home Simpson halfway co-leader at Greensboro
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[August 19, 2017]
By Andrew Both
GREENSBORO, North Carolina (Reuters) -
Webb Simpson recovered from two consecutive bogeys to join fellow
American Ryan Armour in the lead on 13-under par after the second
round at the Wyndham Championship on Friday.
Simpson, the 2011 champion, carded 64, while Armour went even lower
with a nine-birdie, nine-under-par 61 in ideal if sweltering
conditions at Sedgefield Country Club.
They led by one stroke from Swede Henrik Stenson, who eschewed a
driver for the second straight day while carding 66.
Simpson, who was born a one-hour drive east of the course in Raleigh
and now lives 90 minutes west in Charlotte, enjoys playing in his
“Having a lot of people out here rooting for me is a great thing but
I've got to remember at the end of the day to take care of my
business and make a lot of birdies,” said Simpson, the 2012 U.S.
“It’s hard to back up a good day like yesterday (63) with a 64, but
I actually think I played a little better today.”
Co-leader Armour, a 41-year-old journeyman, needs to finish no worse
than second this week in the final regular-season event of the
season to keep his PGA Tour card for next year.
The best round of his career, thanks to four consecutive late
birdies, was a step in the right direction, his sizzling form the
result of an equipment change, he said, with new shafts helping him
achieve a higher ball flight.
“The ball is getting up in the air a little better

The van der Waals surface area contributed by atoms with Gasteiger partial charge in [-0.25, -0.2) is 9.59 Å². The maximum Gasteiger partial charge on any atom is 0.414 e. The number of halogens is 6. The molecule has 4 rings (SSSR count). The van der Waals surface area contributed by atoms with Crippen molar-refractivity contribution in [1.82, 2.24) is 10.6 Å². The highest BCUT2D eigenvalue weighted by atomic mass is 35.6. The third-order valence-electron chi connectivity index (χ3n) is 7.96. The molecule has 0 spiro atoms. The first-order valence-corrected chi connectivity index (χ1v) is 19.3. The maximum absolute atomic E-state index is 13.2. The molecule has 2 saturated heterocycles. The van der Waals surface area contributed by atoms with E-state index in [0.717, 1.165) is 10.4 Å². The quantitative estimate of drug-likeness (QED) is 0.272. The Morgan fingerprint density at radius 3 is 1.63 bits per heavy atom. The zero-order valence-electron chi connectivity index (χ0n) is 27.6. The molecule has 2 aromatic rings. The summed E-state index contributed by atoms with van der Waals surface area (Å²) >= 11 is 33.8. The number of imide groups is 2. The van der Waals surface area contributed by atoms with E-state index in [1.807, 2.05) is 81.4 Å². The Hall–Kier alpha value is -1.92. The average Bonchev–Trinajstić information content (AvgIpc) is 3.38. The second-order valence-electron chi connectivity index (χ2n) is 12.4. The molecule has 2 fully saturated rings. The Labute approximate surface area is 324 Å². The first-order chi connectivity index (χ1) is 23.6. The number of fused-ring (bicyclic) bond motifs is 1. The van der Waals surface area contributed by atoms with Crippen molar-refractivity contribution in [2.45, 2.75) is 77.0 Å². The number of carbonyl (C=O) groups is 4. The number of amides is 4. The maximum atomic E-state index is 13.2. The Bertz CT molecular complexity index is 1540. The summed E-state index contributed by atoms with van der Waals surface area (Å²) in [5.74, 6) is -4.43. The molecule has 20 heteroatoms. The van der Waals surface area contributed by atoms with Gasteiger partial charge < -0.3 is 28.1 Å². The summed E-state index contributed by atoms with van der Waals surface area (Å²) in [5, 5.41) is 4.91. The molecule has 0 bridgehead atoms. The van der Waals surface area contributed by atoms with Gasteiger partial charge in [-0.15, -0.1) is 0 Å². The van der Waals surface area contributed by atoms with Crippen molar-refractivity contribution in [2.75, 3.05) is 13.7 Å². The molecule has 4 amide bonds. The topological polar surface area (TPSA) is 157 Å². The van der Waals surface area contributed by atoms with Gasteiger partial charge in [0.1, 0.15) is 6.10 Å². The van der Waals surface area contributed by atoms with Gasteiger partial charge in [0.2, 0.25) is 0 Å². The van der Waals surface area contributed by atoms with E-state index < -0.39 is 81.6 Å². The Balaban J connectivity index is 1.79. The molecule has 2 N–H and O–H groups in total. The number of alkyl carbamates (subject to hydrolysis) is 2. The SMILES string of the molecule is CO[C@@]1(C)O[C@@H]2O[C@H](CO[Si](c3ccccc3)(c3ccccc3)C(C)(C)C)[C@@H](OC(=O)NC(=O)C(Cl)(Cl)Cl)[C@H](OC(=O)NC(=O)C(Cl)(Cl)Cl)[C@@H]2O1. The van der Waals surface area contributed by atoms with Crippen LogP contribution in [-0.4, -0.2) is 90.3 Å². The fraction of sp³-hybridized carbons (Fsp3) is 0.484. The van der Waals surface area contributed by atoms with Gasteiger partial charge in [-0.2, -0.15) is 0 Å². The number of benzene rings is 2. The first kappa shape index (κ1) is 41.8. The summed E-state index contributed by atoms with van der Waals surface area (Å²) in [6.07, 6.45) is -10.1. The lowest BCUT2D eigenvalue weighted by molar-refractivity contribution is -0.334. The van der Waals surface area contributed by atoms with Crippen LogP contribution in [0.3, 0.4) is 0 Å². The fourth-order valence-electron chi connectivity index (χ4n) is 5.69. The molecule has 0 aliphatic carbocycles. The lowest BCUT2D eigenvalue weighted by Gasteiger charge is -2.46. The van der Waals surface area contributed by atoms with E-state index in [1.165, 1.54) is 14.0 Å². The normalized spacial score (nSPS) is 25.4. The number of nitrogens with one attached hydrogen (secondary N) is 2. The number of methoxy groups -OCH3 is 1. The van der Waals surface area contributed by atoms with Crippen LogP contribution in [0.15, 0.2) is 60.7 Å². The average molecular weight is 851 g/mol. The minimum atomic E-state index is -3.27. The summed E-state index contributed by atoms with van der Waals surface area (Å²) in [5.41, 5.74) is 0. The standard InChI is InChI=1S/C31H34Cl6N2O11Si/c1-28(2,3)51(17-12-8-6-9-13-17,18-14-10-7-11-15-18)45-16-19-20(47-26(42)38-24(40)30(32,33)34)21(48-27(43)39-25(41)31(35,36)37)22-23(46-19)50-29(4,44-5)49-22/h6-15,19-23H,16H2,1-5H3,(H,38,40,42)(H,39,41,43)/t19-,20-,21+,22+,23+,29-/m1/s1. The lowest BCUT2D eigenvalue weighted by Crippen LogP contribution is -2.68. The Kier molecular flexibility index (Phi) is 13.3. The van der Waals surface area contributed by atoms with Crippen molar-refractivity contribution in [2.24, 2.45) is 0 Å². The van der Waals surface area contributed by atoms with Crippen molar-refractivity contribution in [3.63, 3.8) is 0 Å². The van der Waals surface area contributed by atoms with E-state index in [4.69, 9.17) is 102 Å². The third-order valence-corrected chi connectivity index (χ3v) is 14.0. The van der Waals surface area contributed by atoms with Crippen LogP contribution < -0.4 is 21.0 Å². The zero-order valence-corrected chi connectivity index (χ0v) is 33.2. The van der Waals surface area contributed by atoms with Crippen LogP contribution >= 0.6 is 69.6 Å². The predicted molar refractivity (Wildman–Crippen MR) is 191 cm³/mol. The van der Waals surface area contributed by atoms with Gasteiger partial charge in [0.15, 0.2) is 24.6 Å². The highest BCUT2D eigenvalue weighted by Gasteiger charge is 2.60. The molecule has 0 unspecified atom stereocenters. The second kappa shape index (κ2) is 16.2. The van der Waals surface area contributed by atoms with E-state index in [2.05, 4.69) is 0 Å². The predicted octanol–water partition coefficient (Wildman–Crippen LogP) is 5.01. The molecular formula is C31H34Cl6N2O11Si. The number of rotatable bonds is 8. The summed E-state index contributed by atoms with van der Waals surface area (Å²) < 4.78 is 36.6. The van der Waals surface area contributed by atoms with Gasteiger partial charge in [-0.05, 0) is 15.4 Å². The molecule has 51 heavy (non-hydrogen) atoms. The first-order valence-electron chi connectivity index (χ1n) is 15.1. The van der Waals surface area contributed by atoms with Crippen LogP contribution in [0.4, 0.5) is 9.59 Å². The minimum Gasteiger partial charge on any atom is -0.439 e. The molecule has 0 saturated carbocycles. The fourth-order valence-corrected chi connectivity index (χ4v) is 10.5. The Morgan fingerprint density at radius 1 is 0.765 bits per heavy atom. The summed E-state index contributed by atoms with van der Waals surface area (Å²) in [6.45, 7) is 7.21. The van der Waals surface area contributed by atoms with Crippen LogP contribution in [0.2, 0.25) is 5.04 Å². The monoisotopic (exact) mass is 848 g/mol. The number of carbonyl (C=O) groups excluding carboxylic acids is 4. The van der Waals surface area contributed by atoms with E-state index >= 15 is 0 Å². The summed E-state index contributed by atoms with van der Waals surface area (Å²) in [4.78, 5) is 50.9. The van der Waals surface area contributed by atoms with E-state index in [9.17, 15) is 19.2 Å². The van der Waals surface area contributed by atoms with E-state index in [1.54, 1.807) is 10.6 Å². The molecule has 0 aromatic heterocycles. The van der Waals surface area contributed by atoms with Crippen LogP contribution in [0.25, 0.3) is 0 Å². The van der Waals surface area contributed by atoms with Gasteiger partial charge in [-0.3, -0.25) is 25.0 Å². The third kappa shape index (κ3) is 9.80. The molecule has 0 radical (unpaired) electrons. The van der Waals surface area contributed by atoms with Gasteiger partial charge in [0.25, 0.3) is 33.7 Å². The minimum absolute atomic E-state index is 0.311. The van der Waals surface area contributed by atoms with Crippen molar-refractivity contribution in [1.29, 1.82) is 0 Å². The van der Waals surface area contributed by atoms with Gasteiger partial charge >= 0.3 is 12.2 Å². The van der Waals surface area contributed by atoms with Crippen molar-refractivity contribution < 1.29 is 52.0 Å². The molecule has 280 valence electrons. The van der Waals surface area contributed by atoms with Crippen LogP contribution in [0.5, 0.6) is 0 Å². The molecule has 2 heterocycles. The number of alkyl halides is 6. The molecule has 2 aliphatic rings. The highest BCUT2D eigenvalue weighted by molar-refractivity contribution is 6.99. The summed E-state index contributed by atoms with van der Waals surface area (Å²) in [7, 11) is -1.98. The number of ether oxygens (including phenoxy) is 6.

and it allows me to keep the rhythm that I want,” said Armour. “I
want to be a shot-maker out there and not always have to hit the
[to top of second column]
Webb Simpson hits out of the rough on the ninth hole during the
second round of the Wyndham Championship golf tournament at
Sedgefield Country Club. Mandatory Credit: Rob Kinnan-USA TODAY
Stenson, beating the worst of the oppressive heat with his morning
start, picked up five birdies on the short 7,127-yard, par-70 Donald
“I was fighting the swing a little bit out there but I still
produced quite a lot of good iron shots and gave myself a good
number of chances,” said world number nine Stenson, the
highest-ranked player in the field.
“I still managed to produce some good stuff and when I didn’t, which
was mainly off the tee, a couple of loose shots, I managed to
scramble and keep it tidy anyway,” added the 2016 British Open
“I didn’t make as many putts as yesterday but I still played a
First-round leader Matt Every made a miserable start, dropping three
shots in his first two holes en route to a 72 that left the American
six shots off the pace.
The cut fell at three-under 137.
(Reporting by Andrew Both; editing by Ken Ferris)
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